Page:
JDD

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 Originally Posted By: 01rangerxl
I don't like this idea anymore now than I did the last time it was discussed. A lot of perfectly good Blazers, Explorers, and other "out of style" older 'utes could be crushed for this. I know that's their goal, but I don't like it. It's wasteful.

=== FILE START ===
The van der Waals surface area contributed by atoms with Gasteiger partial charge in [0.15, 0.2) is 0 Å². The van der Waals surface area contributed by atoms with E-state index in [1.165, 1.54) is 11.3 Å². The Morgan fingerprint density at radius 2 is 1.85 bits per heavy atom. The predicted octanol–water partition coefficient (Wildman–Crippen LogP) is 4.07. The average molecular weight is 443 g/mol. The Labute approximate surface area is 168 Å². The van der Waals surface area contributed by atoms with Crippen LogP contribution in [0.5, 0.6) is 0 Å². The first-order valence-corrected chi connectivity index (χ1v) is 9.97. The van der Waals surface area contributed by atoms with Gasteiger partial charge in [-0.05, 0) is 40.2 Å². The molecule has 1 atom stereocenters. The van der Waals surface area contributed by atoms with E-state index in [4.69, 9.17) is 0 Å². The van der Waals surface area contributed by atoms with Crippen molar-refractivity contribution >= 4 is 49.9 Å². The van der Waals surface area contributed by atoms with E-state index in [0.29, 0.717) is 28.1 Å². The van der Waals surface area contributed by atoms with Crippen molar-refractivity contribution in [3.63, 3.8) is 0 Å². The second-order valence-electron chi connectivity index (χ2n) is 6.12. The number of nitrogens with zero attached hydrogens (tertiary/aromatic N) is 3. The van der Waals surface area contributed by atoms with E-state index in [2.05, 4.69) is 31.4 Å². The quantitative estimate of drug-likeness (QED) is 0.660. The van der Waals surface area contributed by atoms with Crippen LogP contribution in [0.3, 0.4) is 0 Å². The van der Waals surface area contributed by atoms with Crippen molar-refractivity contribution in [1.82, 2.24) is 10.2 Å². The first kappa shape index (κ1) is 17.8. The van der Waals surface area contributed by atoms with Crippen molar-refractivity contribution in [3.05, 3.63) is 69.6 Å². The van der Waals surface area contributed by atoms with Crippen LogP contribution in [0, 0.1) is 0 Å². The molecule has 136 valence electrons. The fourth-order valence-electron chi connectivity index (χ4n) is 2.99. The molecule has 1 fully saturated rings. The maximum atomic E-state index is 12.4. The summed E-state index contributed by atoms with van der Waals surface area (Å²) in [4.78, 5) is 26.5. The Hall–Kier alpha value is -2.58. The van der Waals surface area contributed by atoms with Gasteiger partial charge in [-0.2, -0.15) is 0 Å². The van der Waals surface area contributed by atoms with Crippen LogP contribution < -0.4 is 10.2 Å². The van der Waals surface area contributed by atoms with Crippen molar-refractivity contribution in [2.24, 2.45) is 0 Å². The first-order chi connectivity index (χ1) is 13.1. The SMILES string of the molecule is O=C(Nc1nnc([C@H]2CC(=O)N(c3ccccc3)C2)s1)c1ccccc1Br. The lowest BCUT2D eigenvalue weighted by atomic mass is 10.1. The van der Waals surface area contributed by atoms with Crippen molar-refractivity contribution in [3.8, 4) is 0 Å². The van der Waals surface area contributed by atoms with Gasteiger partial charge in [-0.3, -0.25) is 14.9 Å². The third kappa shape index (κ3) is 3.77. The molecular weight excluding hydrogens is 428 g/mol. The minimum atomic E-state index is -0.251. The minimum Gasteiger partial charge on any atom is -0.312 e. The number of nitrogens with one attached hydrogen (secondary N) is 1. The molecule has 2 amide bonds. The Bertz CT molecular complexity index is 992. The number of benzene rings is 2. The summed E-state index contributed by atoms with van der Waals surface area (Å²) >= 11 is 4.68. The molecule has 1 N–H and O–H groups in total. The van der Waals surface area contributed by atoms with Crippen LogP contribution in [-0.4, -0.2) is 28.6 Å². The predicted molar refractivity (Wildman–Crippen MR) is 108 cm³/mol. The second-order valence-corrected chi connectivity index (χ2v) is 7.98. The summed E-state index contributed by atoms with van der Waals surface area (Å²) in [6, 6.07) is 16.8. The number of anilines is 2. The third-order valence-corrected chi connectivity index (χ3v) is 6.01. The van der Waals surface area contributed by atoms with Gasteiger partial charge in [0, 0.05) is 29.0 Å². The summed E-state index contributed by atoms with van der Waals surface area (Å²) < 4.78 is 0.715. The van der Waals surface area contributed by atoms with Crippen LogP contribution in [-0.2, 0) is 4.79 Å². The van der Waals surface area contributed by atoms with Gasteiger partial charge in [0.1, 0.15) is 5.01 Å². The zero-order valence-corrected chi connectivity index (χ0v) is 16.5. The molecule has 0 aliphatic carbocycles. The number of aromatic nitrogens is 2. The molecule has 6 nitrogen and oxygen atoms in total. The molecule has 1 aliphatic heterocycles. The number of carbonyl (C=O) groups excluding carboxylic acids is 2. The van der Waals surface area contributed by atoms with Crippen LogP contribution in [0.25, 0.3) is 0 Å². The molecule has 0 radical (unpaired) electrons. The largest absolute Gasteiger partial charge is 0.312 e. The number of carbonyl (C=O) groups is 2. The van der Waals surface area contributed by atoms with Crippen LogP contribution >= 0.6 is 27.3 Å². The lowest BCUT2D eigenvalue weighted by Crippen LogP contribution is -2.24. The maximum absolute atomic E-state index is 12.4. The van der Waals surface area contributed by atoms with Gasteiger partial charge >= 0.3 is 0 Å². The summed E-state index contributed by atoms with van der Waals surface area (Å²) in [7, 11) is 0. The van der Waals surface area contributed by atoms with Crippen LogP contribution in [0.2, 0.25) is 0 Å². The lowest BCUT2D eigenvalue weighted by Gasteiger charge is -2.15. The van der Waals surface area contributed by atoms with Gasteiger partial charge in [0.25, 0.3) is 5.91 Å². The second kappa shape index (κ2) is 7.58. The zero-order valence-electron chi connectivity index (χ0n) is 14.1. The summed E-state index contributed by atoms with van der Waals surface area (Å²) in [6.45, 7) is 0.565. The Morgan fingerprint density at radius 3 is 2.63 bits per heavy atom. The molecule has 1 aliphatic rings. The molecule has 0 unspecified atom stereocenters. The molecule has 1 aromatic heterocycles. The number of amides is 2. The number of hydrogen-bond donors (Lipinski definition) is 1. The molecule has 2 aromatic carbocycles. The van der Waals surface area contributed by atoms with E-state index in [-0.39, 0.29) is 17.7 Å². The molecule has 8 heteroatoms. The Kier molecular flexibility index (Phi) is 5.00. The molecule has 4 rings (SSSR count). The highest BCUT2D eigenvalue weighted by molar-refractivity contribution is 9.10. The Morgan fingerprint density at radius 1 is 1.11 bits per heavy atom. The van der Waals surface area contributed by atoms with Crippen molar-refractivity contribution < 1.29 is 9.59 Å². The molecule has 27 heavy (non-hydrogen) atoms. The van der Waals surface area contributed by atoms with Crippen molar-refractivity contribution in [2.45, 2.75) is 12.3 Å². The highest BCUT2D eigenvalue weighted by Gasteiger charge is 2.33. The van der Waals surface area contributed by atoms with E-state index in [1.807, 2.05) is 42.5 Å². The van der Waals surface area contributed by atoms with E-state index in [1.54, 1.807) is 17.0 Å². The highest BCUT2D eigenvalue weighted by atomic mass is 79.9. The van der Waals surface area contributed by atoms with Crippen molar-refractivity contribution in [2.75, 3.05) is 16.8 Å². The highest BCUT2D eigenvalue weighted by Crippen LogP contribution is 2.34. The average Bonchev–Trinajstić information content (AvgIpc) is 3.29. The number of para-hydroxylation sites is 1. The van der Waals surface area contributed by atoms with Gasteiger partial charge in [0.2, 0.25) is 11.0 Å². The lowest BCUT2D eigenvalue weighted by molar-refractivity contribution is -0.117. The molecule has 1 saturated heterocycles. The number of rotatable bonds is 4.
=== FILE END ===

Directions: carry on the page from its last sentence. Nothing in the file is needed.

Mine is one of them. I have a 1993 4-door S Blazer. Looking at the recent emissions printout, NOX, HC, and CO are several times higher than my 2005 Sienna or even my 01 Explorer for that matter. NOX is particularly high, and that is what makes ground level ozone, which is dangerous stuff. The Blazer also gets about 15 mpg. The whole point of this bill is to actually replace older cars with new ones and hopefully get the BIG 3 selling cars again. The new car would have to get 30+ mpg highway to get the max $5000. If I took the deal, I would be burning over 50% less gas assuming I would get 25 mpg in mixed driving. Some of the newer cars emit almost no emissions other than water vapor and CO2 (and less of it as well). I can see why this is being seriously considered, although it goes against my liberatarian nature. But seriously, I would probably do it. As far as being wasteful, the whole idea is to recycle cars into new ones that pollute less and get better mpg to help get us off foreign oil. It takes a fraction of the energy to recycle steel than produce new steel. I have never bought a new vehicle from the Big 3, but I would now. I have bought Hondas and Toyotas and VWs new because depreciation was lower. This program would make people consider domestic vehicles that wouldn't before, even though any high mpg car assembled in the US/Canada would qualify. I am particularly intrigued by the new Malibu. I would not even be considering a new car purchase at this time, but this would get me to buy right now for sure.